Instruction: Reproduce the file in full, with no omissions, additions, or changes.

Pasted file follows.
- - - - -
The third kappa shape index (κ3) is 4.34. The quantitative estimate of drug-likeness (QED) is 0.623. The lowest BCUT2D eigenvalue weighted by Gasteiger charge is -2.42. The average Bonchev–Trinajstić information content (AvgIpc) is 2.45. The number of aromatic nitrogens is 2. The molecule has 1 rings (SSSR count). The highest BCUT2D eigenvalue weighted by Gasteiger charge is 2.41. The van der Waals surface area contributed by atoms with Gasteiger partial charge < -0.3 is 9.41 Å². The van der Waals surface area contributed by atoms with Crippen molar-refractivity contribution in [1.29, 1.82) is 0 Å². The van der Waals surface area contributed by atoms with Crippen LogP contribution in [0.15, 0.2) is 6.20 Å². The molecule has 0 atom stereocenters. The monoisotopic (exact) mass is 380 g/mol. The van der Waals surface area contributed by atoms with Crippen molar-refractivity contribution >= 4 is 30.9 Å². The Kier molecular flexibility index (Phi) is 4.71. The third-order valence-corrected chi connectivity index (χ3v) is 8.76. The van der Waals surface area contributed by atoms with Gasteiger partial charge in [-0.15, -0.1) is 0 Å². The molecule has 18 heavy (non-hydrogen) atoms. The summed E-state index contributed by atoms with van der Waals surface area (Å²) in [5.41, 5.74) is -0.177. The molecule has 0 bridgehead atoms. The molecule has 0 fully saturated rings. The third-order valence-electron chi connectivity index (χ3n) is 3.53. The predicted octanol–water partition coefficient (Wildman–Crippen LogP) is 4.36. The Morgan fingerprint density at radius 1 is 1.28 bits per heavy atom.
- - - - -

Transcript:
The third kappa shape index (κ3) is 4.34. The quantitative estimate of drug-likeness (QED) is 0.623. The lowest BCUT2D eigenvalue weighted by Gasteiger charge is -2.42. The average Bonchev–Trinajstić information content (AvgIpc) is 2.45. The number of aromatic nitrogens is 2. The molecule has 1 rings (SSSR count). The highest BCUT2D eigenvalue weighted by Gasteiger charge is 2.41. The van der Waals surface area contributed by atoms with Gasteiger partial charge < -0.3 is 9.41 Å². The van der Waals surface area contributed by atoms with Crippen molar-refractivity contribution in [1.29, 1.82) is 0 Å². The van der Waals surface area contributed by atoms with Crippen LogP contribution in [0.15, 0.2) is 6.20 Å². The molecule has 0 atom stereocenters. The monoisotopic (exact) mass is 380 g/mol. The van der Waals surface area contributed by atoms with Crippen molar-refractivity contribution >= 4 is 30.9 Å². The Kier molecular flexibility index (Phi) is 4.71. The third-order valence-corrected chi connectivity index (χ3v) is 8.76. The van der Waals surface area contributed by atoms with Gasteiger partial charge in [-0.15, -0.1) is 0 Å². The molecule has 18 heavy (non-hydrogen) atoms. The summed E-state index contributed by atoms with van der Waals surface area (Å²) in [5.41, 5.74) is -0.177. The molecule has 0 bridgehead atoms. The molecule has 0 fully saturated rings. The third-order valence-electron chi connectivity index (χ3n) is 3.53. The predicted octanol–water partition coefficient (Wildman–Crippen LogP) is 4.36. The Morgan fingerprint density at radius 1 is 1.28 bits per heavy atom.